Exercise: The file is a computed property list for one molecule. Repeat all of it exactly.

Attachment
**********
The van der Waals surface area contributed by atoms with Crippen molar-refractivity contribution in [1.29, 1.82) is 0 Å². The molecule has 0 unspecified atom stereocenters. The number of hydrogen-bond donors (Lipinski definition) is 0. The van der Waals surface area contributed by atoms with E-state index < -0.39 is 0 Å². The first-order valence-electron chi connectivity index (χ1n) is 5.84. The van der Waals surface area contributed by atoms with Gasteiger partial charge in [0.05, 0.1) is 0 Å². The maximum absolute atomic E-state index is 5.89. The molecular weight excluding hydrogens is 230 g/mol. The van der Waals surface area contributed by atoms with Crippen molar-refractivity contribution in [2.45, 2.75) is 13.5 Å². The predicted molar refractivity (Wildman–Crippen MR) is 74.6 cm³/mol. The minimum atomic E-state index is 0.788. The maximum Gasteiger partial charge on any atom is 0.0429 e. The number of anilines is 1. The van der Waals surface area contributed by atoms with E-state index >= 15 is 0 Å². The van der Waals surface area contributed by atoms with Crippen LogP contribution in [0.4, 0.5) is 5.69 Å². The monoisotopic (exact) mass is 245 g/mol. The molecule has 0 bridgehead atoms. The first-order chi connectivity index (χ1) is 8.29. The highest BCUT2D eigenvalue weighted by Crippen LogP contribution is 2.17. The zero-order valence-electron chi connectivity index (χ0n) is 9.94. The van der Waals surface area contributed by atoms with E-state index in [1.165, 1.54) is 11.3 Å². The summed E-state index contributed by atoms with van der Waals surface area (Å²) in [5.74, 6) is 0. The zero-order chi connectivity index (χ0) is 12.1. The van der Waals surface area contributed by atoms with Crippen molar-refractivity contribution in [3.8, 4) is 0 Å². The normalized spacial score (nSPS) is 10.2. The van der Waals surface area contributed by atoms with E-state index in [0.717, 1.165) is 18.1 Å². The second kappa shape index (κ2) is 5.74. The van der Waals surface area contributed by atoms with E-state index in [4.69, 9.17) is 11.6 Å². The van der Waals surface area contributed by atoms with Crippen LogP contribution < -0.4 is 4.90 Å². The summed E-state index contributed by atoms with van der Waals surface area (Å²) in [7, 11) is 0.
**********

The van der Waals surface area contributed by atoms with Crippen molar-refractivity contribution in [1.29, 1.82) is 0 Å². The molecule has 0 unspecified atom stereocenters. The number of hydrogen-bond donors (Lipinski definition) is 0. The van der Waals surface area contributed by atoms with E-state index < -0.39 is 0 Å². The first-order valence-electron chi connectivity index (χ1n) is 5.84. The van der Waals surface area contributed by atoms with Gasteiger partial charge in [0.05, 0.1) is 0 Å². The maximum absolute atomic E-state index is 5.89. The molecular weight excluding hydrogens is 230 g/mol. The van der Waals surface area contributed by atoms with Crippen molar-refractivity contribution in [2.45, 2.75) is 13.5 Å². The predicted molar refractivity (Wildman–Crippen MR) is 74.6 cm³/mol. The minimum atomic E-state index is 0.788. The maximum Gasteiger partial charge on any atom is 0.0429 e. The number of anilines is 1. The van der Waals surface area contributed by atoms with E-state index >= 15 is 0 Å². The van der Waals surface area contributed by atoms with Crippen LogP contribution in [0.4, 0.5) is 5.69 Å². The monoisotopic (exact) mass is 245 g/mol. The molecule has 0 bridgehead atoms. The first-order chi connectivity index (χ1) is 8.29. The highest BCUT2D eigenvalue weighted by Crippen LogP contribution is 2.17. The zero-order valence-electron chi connectivity index (χ0n) is 9.94. The van der Waals surface area contributed by atoms with E-state index in [1.165, 1.54) is 11.3 Å². The summed E-state index contributed by atoms with van der Waals surface area (Å²) in [5.74, 6) is 0. The zero-order chi connectivity index (χ0) is 12.1. The van der Waals surface area contributed by atoms with Crippen molar-refractivity contribution in [3.8, 4) is 0 Å². The normalized spacial score (nSPS) is 10.2. The van der Waals surface area contributed by atoms with E-state index in [0.717, 1.165) is 18.1 Å². The second kappa shape index (κ2) is 5.74. The van der Waals surface area contributed by atoms with E-state index in [4.69, 9.17) is 11.6 Å². The van der Waals surface area contributed by atoms with Crippen LogP contribution < -0.4 is 4.90 Å². The summed E-state index contributed by atoms with van der Waals surface area (Å²) in [7, 11) is 0.